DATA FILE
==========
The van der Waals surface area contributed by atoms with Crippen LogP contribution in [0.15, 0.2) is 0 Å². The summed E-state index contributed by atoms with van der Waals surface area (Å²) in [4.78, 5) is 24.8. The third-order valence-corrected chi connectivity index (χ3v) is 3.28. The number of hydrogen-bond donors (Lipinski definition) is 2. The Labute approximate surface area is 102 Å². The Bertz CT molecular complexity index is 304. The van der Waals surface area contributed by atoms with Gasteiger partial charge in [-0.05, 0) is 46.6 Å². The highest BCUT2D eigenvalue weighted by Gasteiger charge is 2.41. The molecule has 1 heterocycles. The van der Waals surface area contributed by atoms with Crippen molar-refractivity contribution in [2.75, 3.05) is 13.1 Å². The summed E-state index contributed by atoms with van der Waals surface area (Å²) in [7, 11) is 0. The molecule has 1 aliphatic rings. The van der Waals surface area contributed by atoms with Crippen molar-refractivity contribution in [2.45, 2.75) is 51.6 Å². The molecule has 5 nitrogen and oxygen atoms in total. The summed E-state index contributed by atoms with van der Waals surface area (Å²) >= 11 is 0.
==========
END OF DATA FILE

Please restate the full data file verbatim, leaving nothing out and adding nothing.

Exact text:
The van der Waals surface area contributed by atoms with Crippen LogP contribution in [0.15, 0.2) is 0 Å². The summed E-state index contributed by atoms with van der Waals surface area (Å²) in [4.78, 5) is 24.8. The third-order valence-corrected chi connectivity index (χ3v) is 3.28. The number of hydrogen-bond donors (Lipinski definition) is 2. The Labute approximate surface area is 102 Å². The Bertz CT molecular complexity index is 304. The van der Waals surface area contributed by atoms with Gasteiger partial charge in [-0.05, 0) is 46.6 Å². The highest BCUT2D eigenvalue weighted by Gasteiger charge is 2.41. The molecule has 1 heterocycles. The van der Waals surface area contributed by atoms with Crippen molar-refractivity contribution in [2.75, 3.05) is 13.1 Å². The summed E-state index contributed by atoms with van der Waals surface area (Å²) in [7, 11) is 0. The molecule has 1 aliphatic rings. The van der Waals surface area contributed by atoms with Crippen molar-refractivity contribution in [2.45, 2.75) is 51.6 Å². The molecule has 5 nitrogen and oxygen atoms in total. The summed E-state index contributed by atoms with van der Waals surface area (Å²) >= 11 is 0.